Magazine article The American Prospect

Sub-Prime as a Black Catastrophe: First Came Racial Redlining. Then Came Racial Targeting of Toxic and Predatory Loans. Both Spelled Economic Disaster for African Americans

Magazine article The American Prospect

Sub-Prime as a Black Catastrophe: First Came Racial Redlining. Then Came Racial Targeting of Toxic and Predatory Loans. Both Spelled Economic Disaster for African Americans

Article excerpt

No other recent economic crisis better illustrates the saying when America catches a cold, African Americans get pneumonia" than the sub-prime mortgage meltdown. African Americans, along with other minorities and low-income populations, have been the targets of the sub-prime mortgage system. Blacks received a disproportionate share of these loans, leading to a "stripping" of their hard-won home-equity gains of the recent past and the near future. To fully understand how this has happened, we need to place this in the context of the continuing racial-wealth gap, the importance of home equity in the wealth portfolios of African Americans, and its intersection with the new financial markets of which sub-prime is but one manifestation.

Family financial assets play a key role in poverty reduction, social mobility, and securing middle-class status. Income helps families get along, but assets help them get and stay ahead. Those without the head start of family assets have a much steeper climb out of poverty. This generation of African Americans is the first one afforded the legal, educational, and job opportunities to accumulate financial assets essential to launching social mobility and sustaining well-being throughout the life course.

Despite legal gains in civil rights, however, asset inequality in America has actually been growing rapidly during the last 20 years. The assets that current generations own are heavily dependent on the legacies of their families of origin. Today's blacks still suffer from the fact that their parents and grandparents grew up in a rigidly segregated America, where opportunities to accumulate human and financial capital were strictly limited. So housing wealth is a disproportionate share of total black wealth.


Despite some income gains, African Americans own only 7 cents for every dollar of net worth that white Americans own; for Hispanics the figure is only slightly higher at 9 cents for every dollar. Even when middle-class accomplishments like income, job, and education are comparable, the racial-wealth gap is stuck stubbornly at about a quarter on the dollar.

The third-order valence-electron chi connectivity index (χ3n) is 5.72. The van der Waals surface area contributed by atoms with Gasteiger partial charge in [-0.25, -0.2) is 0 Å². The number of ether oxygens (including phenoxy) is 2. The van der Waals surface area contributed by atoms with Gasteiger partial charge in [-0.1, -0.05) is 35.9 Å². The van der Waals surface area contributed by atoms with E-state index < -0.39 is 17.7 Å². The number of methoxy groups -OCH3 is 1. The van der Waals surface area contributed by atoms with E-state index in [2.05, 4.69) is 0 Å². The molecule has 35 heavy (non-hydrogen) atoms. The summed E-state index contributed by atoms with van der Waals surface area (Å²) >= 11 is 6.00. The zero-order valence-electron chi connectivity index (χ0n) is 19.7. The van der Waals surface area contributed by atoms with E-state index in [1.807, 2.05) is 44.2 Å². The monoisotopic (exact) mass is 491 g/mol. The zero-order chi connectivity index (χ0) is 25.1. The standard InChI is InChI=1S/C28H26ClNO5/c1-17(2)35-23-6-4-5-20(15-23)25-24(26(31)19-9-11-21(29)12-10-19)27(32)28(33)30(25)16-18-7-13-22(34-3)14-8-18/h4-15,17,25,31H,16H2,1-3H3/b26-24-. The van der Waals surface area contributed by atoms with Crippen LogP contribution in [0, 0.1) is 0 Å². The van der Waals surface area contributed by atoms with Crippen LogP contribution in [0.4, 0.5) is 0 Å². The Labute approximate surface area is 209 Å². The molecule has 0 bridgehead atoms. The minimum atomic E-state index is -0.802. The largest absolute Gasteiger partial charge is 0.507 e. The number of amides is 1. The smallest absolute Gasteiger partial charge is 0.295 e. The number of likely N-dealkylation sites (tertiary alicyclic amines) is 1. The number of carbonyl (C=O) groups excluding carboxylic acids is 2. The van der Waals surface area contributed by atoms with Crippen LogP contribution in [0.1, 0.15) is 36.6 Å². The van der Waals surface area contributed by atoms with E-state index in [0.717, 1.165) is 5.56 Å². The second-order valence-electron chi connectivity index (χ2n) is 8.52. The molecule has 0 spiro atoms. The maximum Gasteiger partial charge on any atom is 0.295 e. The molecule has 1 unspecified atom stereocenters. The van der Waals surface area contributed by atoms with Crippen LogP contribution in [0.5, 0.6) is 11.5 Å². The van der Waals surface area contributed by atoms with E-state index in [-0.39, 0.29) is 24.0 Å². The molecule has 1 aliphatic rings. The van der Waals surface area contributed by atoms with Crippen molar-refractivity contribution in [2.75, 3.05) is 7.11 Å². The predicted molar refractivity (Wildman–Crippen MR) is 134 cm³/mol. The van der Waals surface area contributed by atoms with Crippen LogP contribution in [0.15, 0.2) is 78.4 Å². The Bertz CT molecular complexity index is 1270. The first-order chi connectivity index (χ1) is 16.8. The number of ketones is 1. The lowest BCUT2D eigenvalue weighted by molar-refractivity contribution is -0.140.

Prior to the sub-prime meltdown, the advances of African Americans in accumulating wealth depended heavily upon housing wealth. Home equity is the most important reservoir of wealth for average American families and disproportionately so for African Americans. For black households, home equity accounts for 63 percent of total average net worth. In sharp contrast, home equity represents only 38.5 percent of average white net worth. According to the Economic Policy Institute's State of Working America 2008/2009, black homeownership rates dropped a full percentage point between 2005 and 2007--the largest decrease for any racial or ethnic group.

Even though homeownership rates for African Americans are lower, and even though a "segregation tax" is in play because homes appreciate far more slowly in minority or even integrated neighborhoods, housing wealth is still a more prominent engine of wealth for African American families. Given this centrality of homeownership as a source of wealth accumulation for black families, and the racialized dynamics of housing markets, sub-prime has been a special disaster for black upward mobility.

Families use home equity to finance retirement, start small businesses, pay for college educations, and tide themselves over during hard times. Information from the Federal Reserve Flow of Funds on home equity cashed out during refinancing (loans refinanced above 105 percent of the balance on the original loan) tells a dramatic story. Refinancing resulting in cash pullouts skyrocketed from $15 billion in 1995 to $327 billion in 2006. This is housing wealth converted, potentially, into other investments, used to launch social mobility, pay down credit-card and store debt, or finance consumption. …

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